Nearly two-thirds of parents say that their child’s school places an appropriate emphasis on slavery, racism, and discrimination against Black people, according to a new poll.
But one group stands out as least likely to approve of schools’ approach: Black parents, half of whom wanted more emphasis on these topics.
The data suggests that Republican-led efforts to limit schools’ focus on race and racism — despite being done under the banner of parental rights — may represent the views of a minority of parents. Or perhaps these efforts have already assuaged conservative parents’ concerns, but prompted new concern from Black families.
Either way, the results underscore considerable discontent among Black parents about how schools are approaching topics related to race and racism.
“Parents of Black students are more likely to say that schools should be emphasizing these issues,” said David Houston, an education researcher at George Mason University.
The survey, conducted in May and released this week by Education Next, asked a nationally representative group of parents about an array of education issues.
Sixty-four percent said their child’s school places “about the right amount” of emphasis “on slavery, racism, and other challenges faced by Black people in the United States.” Eleven percent said there was too much emphasis on these topics, while 25% said too little.
This was striking and somewhat surprising, said Houston, who co-authored the survey.
“That’s a large majority of parents saying their child’s school is handling this appropriately,” he said. “It’s a minority that says otherwise.”
This pattern applied across different groups of parents — school type, child’s grade level, and even partisanship. Sixty-nine percent of Republican parents said their child’s school placed an appropriate emphasis on race and racism.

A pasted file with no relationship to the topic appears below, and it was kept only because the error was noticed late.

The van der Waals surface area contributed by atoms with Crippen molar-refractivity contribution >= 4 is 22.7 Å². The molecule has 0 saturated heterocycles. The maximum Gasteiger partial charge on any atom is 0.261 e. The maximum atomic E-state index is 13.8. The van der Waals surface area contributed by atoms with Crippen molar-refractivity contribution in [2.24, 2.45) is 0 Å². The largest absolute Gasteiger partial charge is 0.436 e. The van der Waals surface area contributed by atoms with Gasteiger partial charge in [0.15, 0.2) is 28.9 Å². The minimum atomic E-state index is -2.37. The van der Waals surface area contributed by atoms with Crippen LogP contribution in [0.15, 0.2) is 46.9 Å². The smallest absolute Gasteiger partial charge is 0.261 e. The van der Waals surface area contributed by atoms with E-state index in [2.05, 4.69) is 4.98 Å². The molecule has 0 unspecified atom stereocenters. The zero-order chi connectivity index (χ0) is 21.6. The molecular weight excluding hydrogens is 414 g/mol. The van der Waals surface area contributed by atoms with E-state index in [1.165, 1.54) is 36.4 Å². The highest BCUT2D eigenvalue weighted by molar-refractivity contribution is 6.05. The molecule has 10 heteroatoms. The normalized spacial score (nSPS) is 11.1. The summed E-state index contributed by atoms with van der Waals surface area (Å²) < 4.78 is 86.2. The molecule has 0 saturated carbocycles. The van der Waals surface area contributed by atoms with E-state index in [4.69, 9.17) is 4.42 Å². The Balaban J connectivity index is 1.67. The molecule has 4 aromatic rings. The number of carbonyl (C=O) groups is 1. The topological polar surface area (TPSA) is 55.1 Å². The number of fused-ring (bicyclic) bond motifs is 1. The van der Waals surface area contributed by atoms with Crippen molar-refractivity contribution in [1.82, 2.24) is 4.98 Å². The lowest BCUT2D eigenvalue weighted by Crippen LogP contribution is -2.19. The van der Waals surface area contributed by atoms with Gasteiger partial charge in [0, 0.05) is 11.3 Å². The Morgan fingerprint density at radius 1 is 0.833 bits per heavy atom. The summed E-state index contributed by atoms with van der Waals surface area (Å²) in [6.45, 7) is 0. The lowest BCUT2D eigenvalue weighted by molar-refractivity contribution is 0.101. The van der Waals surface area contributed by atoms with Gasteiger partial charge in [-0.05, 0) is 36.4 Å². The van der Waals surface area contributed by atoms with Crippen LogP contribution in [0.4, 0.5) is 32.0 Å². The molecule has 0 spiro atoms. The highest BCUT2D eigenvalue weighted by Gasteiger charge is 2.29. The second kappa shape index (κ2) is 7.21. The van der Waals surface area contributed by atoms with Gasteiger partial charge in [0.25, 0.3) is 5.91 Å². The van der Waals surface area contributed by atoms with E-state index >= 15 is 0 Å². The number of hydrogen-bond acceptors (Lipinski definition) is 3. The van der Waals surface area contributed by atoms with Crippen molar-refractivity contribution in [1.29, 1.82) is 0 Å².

Beyond issues related to race, the vast majority of parents — 86% — were at least somewhat satisfied with their child’s school more generally.
But when when it comes to addressing race and racism, there was more discontent among Black parents, 49% of whom wanted more focus on racism and slavery in their child’s school. An additional 47% said schools struck the right balance.
Tearsa Thomas, a parent from Baltimore who is Black, said that the schools her three sons have attended in the city spent a significant — and appropriate — amount of time discussing racism and its impacts.
“As young people here in the United States, it’s one thing to learn about something from the past, but to be able to understand how it connects to their present is important,” she said. “It’s part of the school’s responsibility.”
If anything she would have liked more focus on how racism directly affects her children personally and how to address and mitigate it.
Thomas also never got the impression that teachers were pushing their own political views on her children. “They were given room to speak freely about their perspective,” she said.